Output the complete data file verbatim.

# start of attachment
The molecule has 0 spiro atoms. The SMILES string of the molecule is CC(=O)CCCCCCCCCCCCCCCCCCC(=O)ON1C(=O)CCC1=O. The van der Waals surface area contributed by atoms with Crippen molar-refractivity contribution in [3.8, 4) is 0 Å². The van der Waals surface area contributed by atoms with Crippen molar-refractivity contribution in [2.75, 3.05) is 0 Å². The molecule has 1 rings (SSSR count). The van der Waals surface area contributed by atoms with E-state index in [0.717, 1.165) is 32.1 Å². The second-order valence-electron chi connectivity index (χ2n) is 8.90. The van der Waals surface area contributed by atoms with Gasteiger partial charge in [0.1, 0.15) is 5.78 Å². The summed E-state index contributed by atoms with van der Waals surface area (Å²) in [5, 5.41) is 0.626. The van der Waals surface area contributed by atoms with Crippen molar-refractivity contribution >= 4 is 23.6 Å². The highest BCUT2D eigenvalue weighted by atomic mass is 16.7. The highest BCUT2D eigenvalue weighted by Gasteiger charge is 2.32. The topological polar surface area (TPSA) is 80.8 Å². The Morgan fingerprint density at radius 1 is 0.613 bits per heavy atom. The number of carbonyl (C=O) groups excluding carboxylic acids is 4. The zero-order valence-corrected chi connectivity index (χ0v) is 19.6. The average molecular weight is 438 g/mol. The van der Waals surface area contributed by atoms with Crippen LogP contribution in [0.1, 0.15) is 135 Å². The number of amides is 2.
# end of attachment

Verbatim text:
The molecule has 0 spiro atoms. The SMILES string of the molecule is CC(=O)CCCCCCCCCCCCCCCCCCC(=O)ON1C(=O)CCC1=O. The van der Waals surface area contributed by atoms with Crippen molar-refractivity contribution in [3.8, 4) is 0 Å². The van der Waals surface area contributed by atoms with Crippen molar-refractivity contribution in [2.75, 3.05) is 0 Å². The molecule has 1 rings (SSSR count). The van der Waals surface area contributed by atoms with E-state index in [0.717, 1.165) is 32.1 Å². The second-order valence-electron chi connectivity index (χ2n) is 8.90. The van der Waals surface area contributed by atoms with Gasteiger partial charge in [0.1, 0.15) is 5.78 Å². The summed E-state index contributed by atoms with van der Waals surface area (Å²) in [5, 5.41) is 0.626. The van der Waals surface area contributed by atoms with Crippen molar-refractivity contribution >= 4 is 23.6 Å². The highest BCUT2D eigenvalue weighted by atomic mass is 16.7. The highest BCUT2D eigenvalue weighted by Gasteiger charge is 2.32. The topological polar surface area (TPSA) is 80.8 Å². The Morgan fingerprint density at radius 1 is 0.613 bits per heavy atom. The number of carbonyl (C=O) groups excluding carboxylic acids is 4. The zero-order valence-corrected chi connectivity index (χ0v) is 19.6. The average molecular weight is 438 g/mol. The van der Waals surface area contributed by atoms with Crippen LogP contribution in [0.1, 0.15) is 135 Å². The number of amides is 2.